From Real Detroit
Stella's Michael Ian Black + Michael Showalter
The State Of Comedy
Comedy is no longer comedy. Comedy is now the art of the anti-delivery, the telling of the pseudo-joke tangled within an awkward silence as we wait for the punch line. But the punch line no longer arrives with an off-tempo comedic styling, rather it doesn't arrive at all. Humor is not delivered as straightforward as it used to be, but twice as observational as ever, leaving the audience to examine themselves instead of laughing at the distant yet relative blunders of others. Half the time, we probably “just won’t get it,” but this whole phenomenon of letting the awkward realities of life speak for themselves instead of packaging them inside a meat-and-potatoes joke is so mainstream and common that comedians who still play within the envelope are considered a bit boring and left to wallow under the radar. While Dane Cook’s superhuman stage presence coupled with point A to point B in-depth inspections of blue humor, clumsy romance and sexual encounters has put him at the top of his craft, comedians like Michael Showalter and Michael Ian Black are so deadpan and heavily rooted in uncomfortable pragmatism that we’re left to wonder where and when the joke started and if it ever ended. It’s Andy Kaufman rising from the grave. And while the average observer might not be able to catch it, there is still an ounce of practical performance left within Stella’s stage show (and ill-fated Comedy Central series of the same name that starred Black, Showalter and third member, David Wain) that occasionally helps the ill at ease become embarrassingly relatable and comically memorable.
“One of the things about Stella that was hard for an audience to get was the layer of reality hanging over that show that people didn’t understand,” explains Showalter, as he gets ready to treat his friends and family to a massive Thanksgiving dinner before heading out on tour with Wain and Black. "A lot of the time, the joke in Stella was that we were doing the joke at all. Mainly because of the Internet, comedy is now somewhat parallel to the music industry in that you have your mainstream artists, or comedians, who have a mass appeal, and then you have a million shades in between it. Those millions of shades used to not be as accessible to everybody, but now they are. There is always going to be a huge appetite for Sinbad, but there is a parallel that they want the same thing in comedy as they do in indie music … something a bit harder to figure out. Newer comedians are experimenting with the idea that there are other ways to be funny than just telling jokes and hitting the punch lines.”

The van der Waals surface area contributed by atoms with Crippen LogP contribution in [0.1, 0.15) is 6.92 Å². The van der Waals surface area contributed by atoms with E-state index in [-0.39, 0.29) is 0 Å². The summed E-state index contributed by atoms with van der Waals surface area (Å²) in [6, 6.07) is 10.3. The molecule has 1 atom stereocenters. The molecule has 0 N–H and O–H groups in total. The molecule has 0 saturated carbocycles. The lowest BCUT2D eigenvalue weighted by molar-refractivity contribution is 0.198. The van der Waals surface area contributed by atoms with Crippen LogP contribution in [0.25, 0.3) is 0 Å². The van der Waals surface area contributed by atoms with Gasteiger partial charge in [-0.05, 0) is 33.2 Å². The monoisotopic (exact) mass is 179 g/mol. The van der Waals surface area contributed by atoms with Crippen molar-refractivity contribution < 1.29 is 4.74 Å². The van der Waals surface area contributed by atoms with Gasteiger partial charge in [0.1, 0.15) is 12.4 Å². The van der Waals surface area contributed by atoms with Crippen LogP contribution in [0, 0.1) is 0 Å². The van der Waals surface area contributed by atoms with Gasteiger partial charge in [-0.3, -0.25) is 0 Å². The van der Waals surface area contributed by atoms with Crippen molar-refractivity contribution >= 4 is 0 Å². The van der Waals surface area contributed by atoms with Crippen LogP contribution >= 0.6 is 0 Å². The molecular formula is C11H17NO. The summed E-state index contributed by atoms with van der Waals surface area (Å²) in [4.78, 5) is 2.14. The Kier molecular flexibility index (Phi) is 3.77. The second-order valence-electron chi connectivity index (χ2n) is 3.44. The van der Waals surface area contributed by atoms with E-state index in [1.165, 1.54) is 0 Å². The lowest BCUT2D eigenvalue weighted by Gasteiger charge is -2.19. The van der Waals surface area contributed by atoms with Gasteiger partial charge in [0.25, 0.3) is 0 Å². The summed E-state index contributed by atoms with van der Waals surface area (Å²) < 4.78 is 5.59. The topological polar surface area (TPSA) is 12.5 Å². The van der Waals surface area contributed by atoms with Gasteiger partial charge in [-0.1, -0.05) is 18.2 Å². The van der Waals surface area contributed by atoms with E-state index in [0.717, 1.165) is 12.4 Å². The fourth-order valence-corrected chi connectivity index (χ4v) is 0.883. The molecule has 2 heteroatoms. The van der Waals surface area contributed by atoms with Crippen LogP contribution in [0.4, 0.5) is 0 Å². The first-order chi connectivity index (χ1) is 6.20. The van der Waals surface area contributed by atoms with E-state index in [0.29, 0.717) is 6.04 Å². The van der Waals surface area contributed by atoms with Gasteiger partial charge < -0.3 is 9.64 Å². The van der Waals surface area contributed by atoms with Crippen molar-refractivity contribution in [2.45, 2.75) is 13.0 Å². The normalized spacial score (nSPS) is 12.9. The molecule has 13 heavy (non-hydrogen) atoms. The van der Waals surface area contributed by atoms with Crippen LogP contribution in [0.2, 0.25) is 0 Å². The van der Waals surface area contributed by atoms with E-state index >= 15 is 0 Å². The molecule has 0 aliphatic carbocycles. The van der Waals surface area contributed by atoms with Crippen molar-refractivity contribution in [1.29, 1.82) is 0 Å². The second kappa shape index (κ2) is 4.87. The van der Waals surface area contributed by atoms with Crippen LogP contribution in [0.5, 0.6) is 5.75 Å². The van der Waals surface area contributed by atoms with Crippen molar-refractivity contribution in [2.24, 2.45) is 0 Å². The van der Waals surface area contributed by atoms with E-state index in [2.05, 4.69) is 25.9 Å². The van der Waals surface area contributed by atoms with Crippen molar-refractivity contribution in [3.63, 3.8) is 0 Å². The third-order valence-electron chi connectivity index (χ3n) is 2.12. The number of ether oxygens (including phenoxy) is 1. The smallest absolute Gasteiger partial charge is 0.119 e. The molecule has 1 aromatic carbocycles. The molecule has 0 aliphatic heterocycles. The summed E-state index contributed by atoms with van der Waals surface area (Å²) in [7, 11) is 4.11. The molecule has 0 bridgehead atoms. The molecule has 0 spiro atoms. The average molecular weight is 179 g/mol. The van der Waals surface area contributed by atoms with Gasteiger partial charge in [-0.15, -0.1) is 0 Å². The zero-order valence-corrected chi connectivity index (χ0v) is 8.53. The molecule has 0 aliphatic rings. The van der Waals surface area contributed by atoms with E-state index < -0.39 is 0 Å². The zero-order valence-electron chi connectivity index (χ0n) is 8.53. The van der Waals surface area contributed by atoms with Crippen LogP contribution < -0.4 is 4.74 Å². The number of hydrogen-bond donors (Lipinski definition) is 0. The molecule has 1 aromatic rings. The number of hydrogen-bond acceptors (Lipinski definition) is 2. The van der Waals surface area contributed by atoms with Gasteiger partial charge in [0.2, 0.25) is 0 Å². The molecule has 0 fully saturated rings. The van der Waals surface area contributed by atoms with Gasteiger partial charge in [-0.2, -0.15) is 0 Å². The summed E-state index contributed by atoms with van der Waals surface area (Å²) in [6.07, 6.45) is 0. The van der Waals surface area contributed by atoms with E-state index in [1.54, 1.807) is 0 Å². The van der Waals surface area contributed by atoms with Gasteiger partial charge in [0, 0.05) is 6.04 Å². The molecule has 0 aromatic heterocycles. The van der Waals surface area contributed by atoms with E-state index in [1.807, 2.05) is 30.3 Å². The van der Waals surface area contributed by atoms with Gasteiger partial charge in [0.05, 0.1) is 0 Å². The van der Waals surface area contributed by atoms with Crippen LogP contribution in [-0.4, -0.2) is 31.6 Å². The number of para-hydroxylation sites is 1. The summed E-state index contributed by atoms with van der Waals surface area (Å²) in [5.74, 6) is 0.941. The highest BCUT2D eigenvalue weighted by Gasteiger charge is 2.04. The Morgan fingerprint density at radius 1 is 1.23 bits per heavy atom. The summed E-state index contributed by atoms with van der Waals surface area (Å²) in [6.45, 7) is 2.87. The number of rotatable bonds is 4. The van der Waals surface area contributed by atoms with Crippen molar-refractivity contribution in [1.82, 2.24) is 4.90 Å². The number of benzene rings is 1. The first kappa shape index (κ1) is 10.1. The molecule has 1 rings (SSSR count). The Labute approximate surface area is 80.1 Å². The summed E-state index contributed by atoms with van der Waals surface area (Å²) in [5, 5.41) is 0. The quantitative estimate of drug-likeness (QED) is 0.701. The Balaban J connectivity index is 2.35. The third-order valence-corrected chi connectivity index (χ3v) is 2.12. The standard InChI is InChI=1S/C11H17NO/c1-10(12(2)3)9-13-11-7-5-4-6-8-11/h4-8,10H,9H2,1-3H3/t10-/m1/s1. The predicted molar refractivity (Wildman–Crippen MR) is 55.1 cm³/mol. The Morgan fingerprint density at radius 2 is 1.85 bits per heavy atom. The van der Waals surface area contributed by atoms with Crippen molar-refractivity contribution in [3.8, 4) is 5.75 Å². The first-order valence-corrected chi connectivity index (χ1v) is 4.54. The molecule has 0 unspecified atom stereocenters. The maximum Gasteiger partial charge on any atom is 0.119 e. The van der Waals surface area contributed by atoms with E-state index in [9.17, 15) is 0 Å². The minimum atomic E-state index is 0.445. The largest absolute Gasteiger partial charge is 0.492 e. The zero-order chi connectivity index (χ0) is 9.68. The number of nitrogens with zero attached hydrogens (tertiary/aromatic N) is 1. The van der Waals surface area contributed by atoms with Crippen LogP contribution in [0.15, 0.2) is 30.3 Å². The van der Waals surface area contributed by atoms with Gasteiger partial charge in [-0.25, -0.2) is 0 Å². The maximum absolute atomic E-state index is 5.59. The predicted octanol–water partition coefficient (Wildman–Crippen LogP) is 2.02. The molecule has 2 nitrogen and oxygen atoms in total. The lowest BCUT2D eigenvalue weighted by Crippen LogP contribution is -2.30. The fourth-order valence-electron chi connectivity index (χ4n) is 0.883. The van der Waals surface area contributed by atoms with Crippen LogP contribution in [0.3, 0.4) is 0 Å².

“Any sort of artistic movement in any genre is largely fueled by a reaction,” explains Black who, after conducting what would ultimately serve as a preliminary interview, finally ditched his shtick to talk about the changing of the guard in the comedy world. “When I started performing comedy, the primary comedic style — sometimes exclusive comedic style — was the Jerry Seinfeld school, where you were making cool observational humor about the stupidity of every day life … sports jacket, sleeves rolled up, basic cable comedy. [Anti-comedy] was a reaction to all of that.”